Starting a fashion or lifestyle brand requires: a) a good collection and b) a clearly defined communication strategy. Some tend to underestimate the value of a marketing plan that helps on all the levels of brand creation – from defining your identity to delivering your product to the right place and audience. We asked PR professionals to share their tips and experience to help you develop your own strategy.
When planning a PR strategy, it is essential to define the size of the venture and its original ambition. Eric Thazard is the Director of Creative Door – a multi-label showroom based in Paris – offering PR and consulting services. He recommends to start with a ‘3 question’ approach:
“Why? Think of what is your story and what differentiates you from what is already on the market. How? Will it be an innovative social media/viral type of communication or a more classic editorial presence? You can also include seasonal events such as catwalk shows, exhibitions or celebrity events as part of the media plan. It should be set 6 seasons (3 years) ahead. When? It is fundamental to prepare a schedule of ‘key moments’ that will help you set brand’s milestones and draft the potential story of ‘brand evolution’, both in a short and long time perspective.”
Rike Dopp, the co-founder of an international Agency V carrying brands such as Cheap Monday, Timberland and MYKITA, adds: “You don’t have to revolutionise fashion but in no case should you have a product that already exists. You need your elevator pitch and all the materials – a website, webstore, pack shots, press text, price list line sheet. People will lose interest if they have to ask for the basics.”
Some brands want to quickly jump at editorial or media coverage opportunities, but Thazard thinks it is important to take time to clearly define brand DNA and assess one’s relevance in the market. It will facilitate to create a strong message.
Instagram is considered one of the most effective tools to deliver your communication. “Lookbooks are not as important as they were before. Great product pictures and explanations of the products are essential,” says Aida Vrazalica, the Head of PR at Agency V’s Stockholm branch.
Writing a proper, short press text that will describe your brand and product is also key. “If you write ‘I felt XYZ was missing’, it is not helpful, because the chances that your collection will change fashion forever are small. ‘A collection of my favoruite pieces’ sounds just random, while using the argument that your friends suddenly started to buy your pieces does not add validation to your work. Above all, a press text has to be descriptive! Imagine that you are trying to describe your collection to a blind person,” adds Dopp.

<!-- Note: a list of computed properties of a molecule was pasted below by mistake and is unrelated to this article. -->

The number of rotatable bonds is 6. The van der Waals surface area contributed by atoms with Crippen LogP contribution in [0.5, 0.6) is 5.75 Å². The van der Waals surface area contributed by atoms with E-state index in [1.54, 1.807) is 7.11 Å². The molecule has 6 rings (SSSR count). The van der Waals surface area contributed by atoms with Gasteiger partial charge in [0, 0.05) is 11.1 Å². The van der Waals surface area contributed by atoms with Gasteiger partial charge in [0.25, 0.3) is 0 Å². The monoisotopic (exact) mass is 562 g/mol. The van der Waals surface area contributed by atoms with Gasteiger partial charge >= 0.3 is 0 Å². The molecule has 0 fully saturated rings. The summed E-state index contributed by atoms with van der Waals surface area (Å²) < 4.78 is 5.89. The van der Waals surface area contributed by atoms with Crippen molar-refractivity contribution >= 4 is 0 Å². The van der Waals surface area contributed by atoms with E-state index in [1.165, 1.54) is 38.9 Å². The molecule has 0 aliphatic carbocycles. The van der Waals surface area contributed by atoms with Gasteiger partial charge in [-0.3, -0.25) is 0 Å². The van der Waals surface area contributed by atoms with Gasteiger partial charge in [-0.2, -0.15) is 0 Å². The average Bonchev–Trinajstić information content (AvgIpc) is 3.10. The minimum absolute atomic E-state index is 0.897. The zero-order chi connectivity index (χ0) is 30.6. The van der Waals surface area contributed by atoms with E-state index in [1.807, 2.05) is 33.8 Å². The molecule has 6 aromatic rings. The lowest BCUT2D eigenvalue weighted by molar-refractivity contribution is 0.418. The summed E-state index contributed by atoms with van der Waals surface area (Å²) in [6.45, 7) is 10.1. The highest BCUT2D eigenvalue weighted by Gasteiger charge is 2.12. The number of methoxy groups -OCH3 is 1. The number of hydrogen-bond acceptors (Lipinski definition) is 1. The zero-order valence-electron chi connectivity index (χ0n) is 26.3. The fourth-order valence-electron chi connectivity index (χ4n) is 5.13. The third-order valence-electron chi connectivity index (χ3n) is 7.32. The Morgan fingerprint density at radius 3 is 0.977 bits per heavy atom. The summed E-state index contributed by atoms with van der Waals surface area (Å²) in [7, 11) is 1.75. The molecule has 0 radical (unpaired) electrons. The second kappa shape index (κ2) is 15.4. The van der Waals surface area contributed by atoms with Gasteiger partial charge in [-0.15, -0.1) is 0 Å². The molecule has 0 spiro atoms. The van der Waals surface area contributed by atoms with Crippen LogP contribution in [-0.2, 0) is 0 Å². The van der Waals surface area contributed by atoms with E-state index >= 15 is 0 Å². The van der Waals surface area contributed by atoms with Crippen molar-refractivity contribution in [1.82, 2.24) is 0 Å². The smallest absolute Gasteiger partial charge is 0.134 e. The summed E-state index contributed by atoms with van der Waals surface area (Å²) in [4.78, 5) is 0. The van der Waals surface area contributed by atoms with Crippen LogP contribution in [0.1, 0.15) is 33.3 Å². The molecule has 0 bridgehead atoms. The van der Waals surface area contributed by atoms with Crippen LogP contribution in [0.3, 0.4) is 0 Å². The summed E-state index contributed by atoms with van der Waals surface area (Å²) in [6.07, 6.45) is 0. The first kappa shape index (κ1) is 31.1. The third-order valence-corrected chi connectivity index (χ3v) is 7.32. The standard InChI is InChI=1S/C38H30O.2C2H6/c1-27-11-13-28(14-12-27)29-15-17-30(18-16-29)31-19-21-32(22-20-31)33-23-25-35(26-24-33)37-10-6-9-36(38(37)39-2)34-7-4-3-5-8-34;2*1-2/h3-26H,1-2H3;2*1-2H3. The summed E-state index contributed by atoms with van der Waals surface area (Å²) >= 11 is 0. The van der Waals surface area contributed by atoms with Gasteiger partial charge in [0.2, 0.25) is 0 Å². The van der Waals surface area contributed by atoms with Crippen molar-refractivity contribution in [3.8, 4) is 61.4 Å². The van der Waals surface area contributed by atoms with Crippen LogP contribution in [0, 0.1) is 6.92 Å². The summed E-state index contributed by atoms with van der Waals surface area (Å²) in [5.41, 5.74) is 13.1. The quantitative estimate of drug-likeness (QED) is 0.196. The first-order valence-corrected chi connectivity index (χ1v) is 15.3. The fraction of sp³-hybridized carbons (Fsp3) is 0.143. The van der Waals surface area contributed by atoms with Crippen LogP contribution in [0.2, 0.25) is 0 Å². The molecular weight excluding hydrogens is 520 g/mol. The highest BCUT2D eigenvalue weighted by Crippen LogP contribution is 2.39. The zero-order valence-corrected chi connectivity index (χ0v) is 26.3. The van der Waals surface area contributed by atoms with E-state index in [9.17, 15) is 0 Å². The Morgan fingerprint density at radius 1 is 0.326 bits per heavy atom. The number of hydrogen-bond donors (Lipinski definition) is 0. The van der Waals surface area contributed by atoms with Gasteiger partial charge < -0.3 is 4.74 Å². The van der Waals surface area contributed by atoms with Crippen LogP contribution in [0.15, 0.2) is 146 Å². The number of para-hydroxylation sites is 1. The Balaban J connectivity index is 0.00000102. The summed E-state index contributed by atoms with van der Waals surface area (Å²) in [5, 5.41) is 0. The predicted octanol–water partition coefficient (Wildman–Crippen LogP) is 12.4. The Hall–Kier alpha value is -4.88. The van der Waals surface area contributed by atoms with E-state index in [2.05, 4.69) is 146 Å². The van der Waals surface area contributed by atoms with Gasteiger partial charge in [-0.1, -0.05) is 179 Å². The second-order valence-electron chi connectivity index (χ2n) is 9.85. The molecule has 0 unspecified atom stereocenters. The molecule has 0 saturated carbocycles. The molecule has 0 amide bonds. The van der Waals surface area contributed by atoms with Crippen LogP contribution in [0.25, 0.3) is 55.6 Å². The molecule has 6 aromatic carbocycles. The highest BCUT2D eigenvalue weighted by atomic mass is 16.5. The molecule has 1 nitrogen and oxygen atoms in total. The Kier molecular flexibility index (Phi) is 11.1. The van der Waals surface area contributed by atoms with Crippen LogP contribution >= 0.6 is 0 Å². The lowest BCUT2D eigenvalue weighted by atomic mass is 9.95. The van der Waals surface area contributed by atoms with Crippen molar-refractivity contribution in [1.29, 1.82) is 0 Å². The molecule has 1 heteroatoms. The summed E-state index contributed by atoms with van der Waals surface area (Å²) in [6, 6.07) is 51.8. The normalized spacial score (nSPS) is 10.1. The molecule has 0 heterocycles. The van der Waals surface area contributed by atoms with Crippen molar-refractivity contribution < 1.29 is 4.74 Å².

According to Thazard, planning your PR strategy should be taken as seriously as the design itself: “You should not compromise on art direction, the visuals or on how you describe your brand. The beginners have little commercial pressure so high degree of freedom offers an opportunity to build a strong base.”
To formulate the right message, brands should make an effort to understand their target audience. “Research is very important. Build small focus groups you consider as your target and listen to them. Also, think of people you wish to reach. It takes time to get to know your audience thoroughly,” says Vrazalica.
“Spend time on Instagram and remember your price has to be right. If you target a group of 25-year-olds, your sweatshirt should not be €700. A lot of brands think they can start like Vetements but that was not the case with their first collection,” adds Dopp.
SOCIAL MEDIA & INFLUENCERS
In the digital era, social media strategy is big part of the communication. Brands need to handle it wisely if they want to keep their online and offline activities cohesive. It also applies when it comes to picking right fashion influencers.
“Depending on your budget, your ambassador should relate to the brand not only in terms of style, but also when it comes to core values,” says Thazard.
“Look at the ambassador as an additional person to your team – does she communicate in the same language as your brand?” points Vrazalica. She also thinks that brands should retain consistency on social media: “If you want to change the direction, start over. Don’t jump back and forth. It will confuse your followers and fans.”
High level of engagement is yet another element young brands need to reflect on. “Don’t even start if you have less than two hours a day to dedicate to social media. You need to engage with comments and likes. You can also create a dummy account to follow people, so you can see their content without ruining your followers/following ratio,” adds Dopp.
Managing your own PR is a time-consuming and complex task that needs to be planned in advance. One blunder can cost your reputation and cause confusion in the eyes of potential customers. “Many young brands think of PR as a side activity to their creative work. It is a classic mistake that can be difficult to fix,” warns Thazard.
It is vital to create a communication that is fitted with your brand identity, budget and overall vision. “Don’t do anything before you’re ready,” points Dopp, “real designers can do shows, but bear in mind, not everyone who does a show is a real designer. Don’t rely on sponsors so that you can stay independent. Even if the budget is tight, it is better to spend €300 on sending an exciting gift rather than organising an event where you will serve a headache prosecco.” With that in mind, never bite more than you can chew and try to think out of the box. It is often at the very beginning that you are free to make the most unconventional and creative decisions that can determine your success.